Betty Crocker is 93 years old, but she doesn’t look a day over 35. That’s because she’s had seven face-lifts since her first portrait was painted in 1936. She hasn’t had any work done in a while; her last makeover was in 1996. I guess it doesn’t really matter; unlike Chef Boyardee, whose grin has remained unchanged for 86 years and millions of cans, Betty prefers a background role. Her signature on a big red spoon is much more recognizable than her face. And that’s good, because she looks nothing like the Betty Crocker I remember from childhood.

Recently, I saw a TV commercial featuring several young mothers showing off their holiday goodies baked with Betty’s sugar cookie mix. The catchy little theme was “It’s cookie time . . . Get your Betty on!” Offended is too strong a word, but I was definitely annoyed by the lack of respect for the motherly icon.

The Betty Crocker who taught me how to bake bread from scratch and prepare the perfect standing rib roast would never approve of such indignity, would she? Granted, I hadn’t paid attention to the evolution of Betty’s image, having relinquished kitchen duties to my third husband more than 25 years ago. So I went online to catch up on her career.

At the official website, I learned that the character had been created in 1921, but it was 15 years before she would get an official face, painted by then-prominent New York artist Neysa McMein. The portrait first appeared on a 1937 package of Softasilkcake flour. Other artists were commissioned over the years to update Betty’s look; the third portrait, released in 1965, is the one I’ve always associated with her. In that portrait, she has the same hairdo my mother wore in the ’60s. The website says “her hairstyles, clothing and demeanor have evolved to reflect the changing faces of American women.” In fact, the current portrait was inspired by a computerized composite of “75 women of diverse backgrounds and ages who embody the characteristics of Betty Crocker.” I realized that, while the General Mills imagemeisters were simply keeping Betty in step with changing times, I wanted to continue seeing her as a maternal figure, not a contemporary.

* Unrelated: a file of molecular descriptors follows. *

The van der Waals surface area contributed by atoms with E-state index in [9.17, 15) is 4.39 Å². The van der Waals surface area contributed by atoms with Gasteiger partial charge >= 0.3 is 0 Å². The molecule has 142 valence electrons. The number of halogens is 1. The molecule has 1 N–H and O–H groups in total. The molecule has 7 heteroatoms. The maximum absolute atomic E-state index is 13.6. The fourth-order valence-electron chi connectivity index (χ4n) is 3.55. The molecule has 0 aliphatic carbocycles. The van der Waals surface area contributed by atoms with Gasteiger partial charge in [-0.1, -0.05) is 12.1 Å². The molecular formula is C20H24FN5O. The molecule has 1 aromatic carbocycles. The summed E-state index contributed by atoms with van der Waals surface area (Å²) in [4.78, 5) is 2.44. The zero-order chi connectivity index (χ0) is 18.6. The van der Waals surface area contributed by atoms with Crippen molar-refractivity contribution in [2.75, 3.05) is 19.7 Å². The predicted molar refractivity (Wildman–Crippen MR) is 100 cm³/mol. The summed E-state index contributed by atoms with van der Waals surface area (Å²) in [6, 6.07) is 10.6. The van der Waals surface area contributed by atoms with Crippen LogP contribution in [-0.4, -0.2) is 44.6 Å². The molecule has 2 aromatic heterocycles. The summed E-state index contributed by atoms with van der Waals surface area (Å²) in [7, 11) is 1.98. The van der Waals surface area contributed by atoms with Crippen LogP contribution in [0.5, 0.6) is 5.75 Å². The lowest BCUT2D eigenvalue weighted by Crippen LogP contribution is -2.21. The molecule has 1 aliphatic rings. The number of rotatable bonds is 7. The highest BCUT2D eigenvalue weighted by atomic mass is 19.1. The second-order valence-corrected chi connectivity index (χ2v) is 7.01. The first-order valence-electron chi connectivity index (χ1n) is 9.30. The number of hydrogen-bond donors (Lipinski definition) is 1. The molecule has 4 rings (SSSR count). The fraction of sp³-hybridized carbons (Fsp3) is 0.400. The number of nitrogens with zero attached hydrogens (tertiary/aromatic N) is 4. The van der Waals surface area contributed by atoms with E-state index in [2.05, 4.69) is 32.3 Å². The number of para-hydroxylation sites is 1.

The original Betty Crocker’s Picture Cook Book (nicknamed “Big Red”) was first published in 1950. My mother received a copy as a first wedding anniversary present from a dear friend. When I became a bride for the first time, Mom passed her cookbook on to me. It was my step-by-step manual, a source of comfort as well as advice. While my mother taught me how to make chicken hekka and beef stew, I turned to my trusty cookbook for haole recipes to satisfy my haole husband’s cravings. I baked French apple pies and basic white bread on Sundays. And I used Betty’s classic recipe to make gingerbread for my son every Christmas. I found a cookie cutter in the shape of a lady in a long dress, and for years Jimmy and I decorated our gingerbread tutus with candy flowers for lei and muumuu designs.

The cookie cutter is long gone, but Big Red still sits on the shelf above my perpetually cold stove. The spine has been worn away, and the pages of the baking section fall out whenever I open the book (which, admittedly, happens only once every couple of years), but it remains my second-most treasured kitchen item. First is the stainless steel spoon that I used to eat my cereal when I was in grade school.

In doing the online research, I was surprised to learn that Betty Crocker has stepped into the gay marriage debate. In her home state of Minnesota, Betty has donated wedding cakes to same-sex couples and participated in this year’s Minneapolis gay pride parade. “An activist for the modern homemaker” is how a spokeswoman described Betty’s involvement in the cause, and a report prepared by General Mills’ Families Project defines “homemaker” as “anyone who makes a home.” The report points out that, as of 2010, less than half of all U.S. households included a husband and wife. According to the company, Betty’s appearance in pride events is part of an effort to redefine homemaking while celebrating the diversity of today’s families.

So I’ve decided that I’m OK with the modernized Betty, even if she no longer looks like Mom. I might even clear the cardboard boxes out of my oven and, uh . . . get my gingerbread on.

* Kathy Collins is a storyteller, actress and freelance writer whose “Sharing Mana’o” column appears every Wednesday. Her email address is kathycollins@hawaii.rr.com.

Sharing Mana‘o